Duane Long, chairman of Raleigh, N.C.-based Longistics, told members of the House Small Business Committee that unnecessary changes to federal hours-of-service rules for truck drivers were having serious negative impacts on the industry.
“Simply put, the July 1 hours-of-service rule changes were unnecessary; the regulations adopted in 2003 were working and the administration offered rhetoric but little data to explain why they needed to be changed,” said Long, first vice chairman of American Trucking Associations. “Unfortunately, the gap between the administration’s rhetoric and the trucking industry’s operating reality is very wide. These changes are having a very real, and very negative impact on hundreds of thousands of drivers and motor carriers.”
In testimony before the Small Business Committee’s Subcommittee on Contracting and Workforce, Long detailed the impacts, as reported by the American Transportation Research Institute on the rest patterns and productivity of truck drivers and the operational impacts on fleets.
Long noted the impacts were particularly acute for team drivers at Longistics, disrupting the lives of his roster of experienced drivers.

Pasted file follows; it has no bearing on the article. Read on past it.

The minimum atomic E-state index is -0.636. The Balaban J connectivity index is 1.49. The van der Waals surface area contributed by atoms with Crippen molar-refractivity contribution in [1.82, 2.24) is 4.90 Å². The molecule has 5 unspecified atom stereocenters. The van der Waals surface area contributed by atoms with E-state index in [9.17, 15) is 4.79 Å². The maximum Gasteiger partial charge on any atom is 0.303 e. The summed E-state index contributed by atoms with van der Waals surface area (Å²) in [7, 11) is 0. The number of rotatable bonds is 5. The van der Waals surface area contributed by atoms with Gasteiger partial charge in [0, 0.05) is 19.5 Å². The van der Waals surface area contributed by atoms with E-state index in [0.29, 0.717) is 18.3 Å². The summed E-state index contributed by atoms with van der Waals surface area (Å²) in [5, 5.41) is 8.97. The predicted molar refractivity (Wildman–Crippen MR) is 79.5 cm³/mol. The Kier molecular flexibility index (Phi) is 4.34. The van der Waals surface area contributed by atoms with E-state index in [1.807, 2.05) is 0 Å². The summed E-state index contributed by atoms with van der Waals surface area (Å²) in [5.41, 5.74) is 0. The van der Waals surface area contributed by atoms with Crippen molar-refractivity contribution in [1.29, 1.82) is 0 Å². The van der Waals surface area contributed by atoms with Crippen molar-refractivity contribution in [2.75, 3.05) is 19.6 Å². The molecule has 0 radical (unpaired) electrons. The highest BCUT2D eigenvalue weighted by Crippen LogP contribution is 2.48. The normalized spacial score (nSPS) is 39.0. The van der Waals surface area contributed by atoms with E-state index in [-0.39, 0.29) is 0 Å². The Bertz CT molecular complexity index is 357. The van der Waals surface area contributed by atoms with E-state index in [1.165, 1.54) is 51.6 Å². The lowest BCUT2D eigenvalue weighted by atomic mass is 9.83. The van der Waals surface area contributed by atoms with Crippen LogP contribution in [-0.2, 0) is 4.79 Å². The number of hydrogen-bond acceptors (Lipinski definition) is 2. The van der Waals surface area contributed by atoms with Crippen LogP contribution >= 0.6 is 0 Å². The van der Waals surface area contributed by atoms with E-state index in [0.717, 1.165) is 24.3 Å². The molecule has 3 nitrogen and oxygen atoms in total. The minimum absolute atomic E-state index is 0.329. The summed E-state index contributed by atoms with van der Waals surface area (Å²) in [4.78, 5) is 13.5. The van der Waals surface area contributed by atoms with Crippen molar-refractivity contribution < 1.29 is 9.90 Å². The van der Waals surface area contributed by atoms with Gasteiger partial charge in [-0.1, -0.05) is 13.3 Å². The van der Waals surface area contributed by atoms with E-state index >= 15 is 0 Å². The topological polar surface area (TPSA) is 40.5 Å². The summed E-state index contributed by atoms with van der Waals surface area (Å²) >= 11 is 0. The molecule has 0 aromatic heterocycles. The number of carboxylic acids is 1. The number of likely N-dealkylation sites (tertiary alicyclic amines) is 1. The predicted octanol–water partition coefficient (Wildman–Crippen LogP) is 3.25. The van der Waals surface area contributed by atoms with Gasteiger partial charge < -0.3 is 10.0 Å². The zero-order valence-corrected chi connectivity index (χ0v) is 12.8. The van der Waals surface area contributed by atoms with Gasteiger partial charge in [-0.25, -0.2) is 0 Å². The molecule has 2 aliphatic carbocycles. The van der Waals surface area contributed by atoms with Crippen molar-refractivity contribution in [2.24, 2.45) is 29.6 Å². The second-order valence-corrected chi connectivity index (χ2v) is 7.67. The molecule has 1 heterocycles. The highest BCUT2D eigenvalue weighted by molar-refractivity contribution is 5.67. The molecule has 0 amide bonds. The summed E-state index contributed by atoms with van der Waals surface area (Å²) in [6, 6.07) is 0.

“They resent the intrusion of the government on their daily work routine,” he said, “they resent the new restart restrictions and the effect they are having on their ability to make a living.”
Long called on Congress to support the TRUE Safety Act, a bill introduced by Reps. Richard Hanna (R-N.Y.), Tom Rice (R-S.C.) and Michael Michaud (D-Maine) to stay the new rules until an independent review can be completed.
“Drivers, motor carriers and researchers have identified and documented a clear and wide disparity from FMCSA’s rhetoric and trucking’s new, more costly operating reality,” Long said. “Congress should postpone the effective date of these new provisions until the Government Accountability Office can objectively evaluate the data and methodology used by FMCSA.”